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## Rodier’s Mackey machine

So I’m finally getting around to the proof of that theorem of Rodier’s from several posts back. After this we’ll be done with the Stone-von Neumann theorem (keeping in mind that all this work only applies to the non-Archimedean local case).  Let’s recall the situation of the theorem and state it again for convenience.

Let $G$ be an $\ell$-group and $U \subset G$ a closed normal abelian $\ell_c$-subgroup. Then $G$ acts on $U$ by conjugation, hence acts on $\widehat{U}$ as well. If $M$ is a smooth representation of $G$, then after restricting to $U$ we can construct the corresponding sheaf $\widetilde{M}$ on $\widehat{U}$, and in particular it is easy to see that $\text{Supp } \widetilde{M}$ is $G$-stable. Fix a smooth character $\chi \in \widehat{U}$. Then the stalk $\widetilde{M}_{\chi}$ carries a natural smooth action of the stabilizer $Z_G(\chi)$: this is clear if we recall that $\widetilde{M}_{\chi}$ is identified with the space of $\chi$-coinvariants of $M$.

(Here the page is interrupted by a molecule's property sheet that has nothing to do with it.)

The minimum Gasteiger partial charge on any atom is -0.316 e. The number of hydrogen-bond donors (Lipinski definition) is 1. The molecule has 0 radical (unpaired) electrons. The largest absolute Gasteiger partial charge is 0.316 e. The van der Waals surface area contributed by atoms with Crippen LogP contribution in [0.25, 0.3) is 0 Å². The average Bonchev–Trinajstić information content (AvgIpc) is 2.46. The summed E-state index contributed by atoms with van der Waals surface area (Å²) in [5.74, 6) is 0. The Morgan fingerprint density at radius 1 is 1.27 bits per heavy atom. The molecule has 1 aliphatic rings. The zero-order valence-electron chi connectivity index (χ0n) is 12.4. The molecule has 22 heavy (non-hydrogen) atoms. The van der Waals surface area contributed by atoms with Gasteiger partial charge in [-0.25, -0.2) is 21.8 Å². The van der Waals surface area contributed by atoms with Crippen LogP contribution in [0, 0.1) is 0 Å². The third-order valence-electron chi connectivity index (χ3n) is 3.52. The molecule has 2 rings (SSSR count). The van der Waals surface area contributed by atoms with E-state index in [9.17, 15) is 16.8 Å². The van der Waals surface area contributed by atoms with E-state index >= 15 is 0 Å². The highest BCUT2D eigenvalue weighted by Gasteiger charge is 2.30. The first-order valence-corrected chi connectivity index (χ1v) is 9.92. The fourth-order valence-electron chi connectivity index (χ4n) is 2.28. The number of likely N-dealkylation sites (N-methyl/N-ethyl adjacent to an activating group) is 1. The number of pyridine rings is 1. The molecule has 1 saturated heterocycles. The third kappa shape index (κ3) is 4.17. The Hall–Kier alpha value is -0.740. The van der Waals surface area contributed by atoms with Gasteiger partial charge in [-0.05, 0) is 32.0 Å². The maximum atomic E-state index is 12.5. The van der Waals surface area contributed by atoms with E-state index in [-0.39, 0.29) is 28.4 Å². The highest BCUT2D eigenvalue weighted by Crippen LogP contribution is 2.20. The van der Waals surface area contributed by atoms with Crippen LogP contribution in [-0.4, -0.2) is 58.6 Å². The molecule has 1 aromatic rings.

If you read the earlier post in which I stated this theorem, you might notice that I’ve added an extra hypothesis (although I did go back and change that post also). The map $Z_G(\chi) \backslash G \to \chi^G$ is a homeomorphism under some mild technical assumptions on $G$ such as second countability, but for mostly aesthetic reasons I simply assumed this, and indeed it is obvious in the case where $G$ is the Heisenberg group.

Theorem (Rodier) Suppose that the $G$-orbit $\chi^G$ is locally closed in $\widehat{U}$ and that the natural map $Z_G(\chi) \backslash G \to \chi^G$ is a homeomorphism. Then the functor $M \mapsto \widetilde{M}_{\chi}$ is an equivalence of categories from the category of smooth representations of $G$ whose restriction to $U$ is supported on $\chi^G$ and the category of smooth representations of $Z_G(\chi)$ whose restriction to $U$ is supported at $\chi$.